Music MM in Performance, Woodwind

Program Purpose


The intent of this specialization is to prepare students with outstanding performance potential to be competitive in performance and teaching careers, both private studio and college level. Through their studies they become skilled performers in solo, small and large ensemble music. They may also contribute to the music community as advocates for the arts in their communities.

Curricular Structure

The 32 hours required of the MM in Performance include a research class and 6 hours from theory, history, and education electives. In addition, all students in this program must take courses specific to their instrument in solo and ensemble performance, literature, pedagogy, and supervised teaching. They also prepare a full recital and research paper as a culminating project. Electives fill out the rest of the 32 hour requirement.

Graduate Catalog

Department Information

School of Music Graduate Handbook

BYU Graduate School Application

Learning Outcomes


We support the aims of a BYU education, to strengthen students' lives spiritually, enlarge their intellectual experience, build their character, and prepare for lifelong learning and service. As reviewed and approved by the National Association of Schools of Music (NASM), all music students, through the core requirements of all music degrees, show proficiency in performance, music theory, music history, ensemble playing, conducting, sight singing and music dictation.

Performance Preparation

Increase performance skill as a soloist and ensemble musician.

Courses that Contribute: MUSIC 634R MUSIC 638R MUSIC 648R MUSIC 660R MUSIC 697B
Linked to BYU Aims: Communicate effectively, Human knowledge, Competence
Research and Synthesis

Synthesize performance practice with academic research and music literature.

Courses that Contribute: MUSIC 500 MUSIC 697A
Linked to BYU Aims: Think soundly, Communicate effectively, Human knowledge
Pedagogical Development

Increase teaching skill through further pedagogical study.

Courses that Contribute: MUSIC 660R MUSIC 665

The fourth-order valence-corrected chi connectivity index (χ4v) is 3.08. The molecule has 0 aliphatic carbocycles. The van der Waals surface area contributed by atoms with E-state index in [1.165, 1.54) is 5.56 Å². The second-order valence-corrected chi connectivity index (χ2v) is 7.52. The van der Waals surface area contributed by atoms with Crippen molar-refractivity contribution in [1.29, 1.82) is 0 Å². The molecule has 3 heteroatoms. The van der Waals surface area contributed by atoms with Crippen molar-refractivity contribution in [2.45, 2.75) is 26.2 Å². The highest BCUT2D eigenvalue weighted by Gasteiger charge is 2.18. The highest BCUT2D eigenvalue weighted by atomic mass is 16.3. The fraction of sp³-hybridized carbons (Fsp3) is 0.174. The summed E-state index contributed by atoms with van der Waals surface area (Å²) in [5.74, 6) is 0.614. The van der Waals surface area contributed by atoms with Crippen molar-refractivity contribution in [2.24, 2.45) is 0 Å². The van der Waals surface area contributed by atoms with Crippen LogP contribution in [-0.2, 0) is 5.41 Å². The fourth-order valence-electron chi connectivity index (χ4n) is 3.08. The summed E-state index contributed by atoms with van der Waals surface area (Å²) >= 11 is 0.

Linked to BYU Aims: Think soundly, Competence, Lifelong learning

Evidence of Learning


Faculty members use the following to evaluate their students:

Performance faculty draw on individual curricula to establish specific instrumental goals. A student's readiness to present public recitals is evaluated by faculty three weeks prior to the performance. Required recitals are juried. Each semester of performance study is evaluated by the private instructor and a committee of faculty drawn from the instrumental emphasis. All students are encouraged to complete faculty and course evaluations at the end of each course.

Direct Measures

School of Music faculty prize certain subjective, critical components of a music education such as musicality, creativity, and originality. They recognize the difficulty of assessing such elements objectively, and understand the very act of measuring them drains away their virtue and value. Faculty assess other more explicit evidence of learning using traditional tools throughout the course of classes and lessons, and at periodic advisement points as determined by the graduate advisor. These tools include:

Indirect Measures

Indirect evaluations include reviewing the following information:

Learning and Teaching Assessment and Improvement


The School of Music Graduate Council consists of diverse faculty that represents each area of musical study headed by the Associate Director of the School of Music. This committee meets monthly to review and assess all areas of the program to include the admission process, curriculum, students and other issues. They make every effort to ensure that the graduate program meets the high standard of study at BYU and set by the National Association of Schools of Music.